We believe that true innovation solves a real problem in the field, rather than a theory existing only in an isolated office environment. At the iLab, we know that the best form of innovation is a new method, idea or product that helps people overcome barriers to sharing information in a way that keeps them healthier, safer and economically supported.
Why Phnom Penh, Cambodia?
Because the lessons from Phnom Penh would be applicable throughout most of the Southeast Asia region. In Cambodia, we’ve seen lots of locally-driven entrepreneurship and fast growth in addition to a very active mobile & connectivity industry. It was also convenient that Phnom Penh was the ICT leader of regional disease networks in 2008 when we set up the first iLab.
Are there other iLabs too?
The iLab Latin America, our second iLab founded in 2011 and located in Buenos Aires, Argentina, is the result of a partnership between InSTEDD and Manas, a Buenos Aires-based software development and consulting firm. Our Latin America team is helping NGOs, governments, social entrepreneurs and other organizations in the region design and use collaborative technology tools to better deliver critical services to vulnerable populations, while building and optimizing their technological capacities to support their humanitarian work.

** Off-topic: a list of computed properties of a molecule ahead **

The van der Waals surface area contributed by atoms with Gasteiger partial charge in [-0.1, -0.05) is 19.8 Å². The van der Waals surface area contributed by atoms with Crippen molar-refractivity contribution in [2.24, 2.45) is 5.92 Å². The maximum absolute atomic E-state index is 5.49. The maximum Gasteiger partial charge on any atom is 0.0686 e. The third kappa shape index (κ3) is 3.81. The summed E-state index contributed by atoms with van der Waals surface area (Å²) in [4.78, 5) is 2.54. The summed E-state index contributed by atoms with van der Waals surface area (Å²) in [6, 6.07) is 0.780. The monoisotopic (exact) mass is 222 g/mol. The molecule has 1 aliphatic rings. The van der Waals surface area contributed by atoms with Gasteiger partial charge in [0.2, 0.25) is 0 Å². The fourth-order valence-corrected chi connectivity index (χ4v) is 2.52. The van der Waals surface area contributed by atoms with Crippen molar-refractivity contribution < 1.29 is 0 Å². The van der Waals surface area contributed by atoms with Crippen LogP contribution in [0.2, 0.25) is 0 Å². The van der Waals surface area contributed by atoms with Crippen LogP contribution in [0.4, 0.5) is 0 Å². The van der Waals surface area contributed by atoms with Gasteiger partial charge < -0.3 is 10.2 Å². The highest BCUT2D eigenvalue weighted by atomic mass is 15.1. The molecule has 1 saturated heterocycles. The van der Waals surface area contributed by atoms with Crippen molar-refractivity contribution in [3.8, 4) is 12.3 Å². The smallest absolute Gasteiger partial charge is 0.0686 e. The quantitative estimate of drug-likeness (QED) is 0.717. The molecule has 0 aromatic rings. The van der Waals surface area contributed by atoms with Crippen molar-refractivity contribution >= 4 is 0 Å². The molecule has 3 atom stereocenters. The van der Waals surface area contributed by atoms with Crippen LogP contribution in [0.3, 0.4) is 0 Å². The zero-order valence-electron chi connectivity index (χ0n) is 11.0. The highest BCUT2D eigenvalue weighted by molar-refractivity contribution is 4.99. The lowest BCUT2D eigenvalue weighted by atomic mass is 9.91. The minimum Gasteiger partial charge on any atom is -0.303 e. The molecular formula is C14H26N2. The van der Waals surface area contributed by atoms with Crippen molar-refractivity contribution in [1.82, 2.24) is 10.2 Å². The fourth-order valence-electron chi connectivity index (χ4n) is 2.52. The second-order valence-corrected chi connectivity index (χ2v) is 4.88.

How do you choose which technologies to use?
The nations, communities, and local organizations we assist know what their challenges are better than anyone. We count on their knowledge and leadership to help develop solutions that address the unique needs of each context. The iLab strategy focuses on a combination of human-centered design, agile software development techniques, and creative cross-disciplinary collaboration.
The technologies we use depend entirely on what works best for our partners. We choose the programming languages, tools and technologies through a collaborative process with out partners to develop the best solution for their specific context.
What is the iLab SEA’s relationship with InSTEDD?
The iLab SEA is a subsidiary of InSTEDD, a US-based non-profit organization focused on using a blend of social and technical approaches to improve global health, safety and sustainable development. In 2007, with support from Google.org and the Rockefeller Foundation, InSTEDD launched the first iLab located in Phnom Penh, Cambodia. The goal of this regionally focused iLab was to build technological capacity for addressing health, safety and sustainable development issues in the Mekong Basin.
In 2011, InSTEDD went on to launch the iLab Latin America located in Buenos Aires, Argentina. Our Latin America team is helping NGOs, governments, social entrepreneurs and other organizations in the region design and use collaboration technology tools to better deliver critical services to vulnerable populations. Concurrently, we a building and optimizing our their technological capacities so that they can further their life-saving humanitarian work.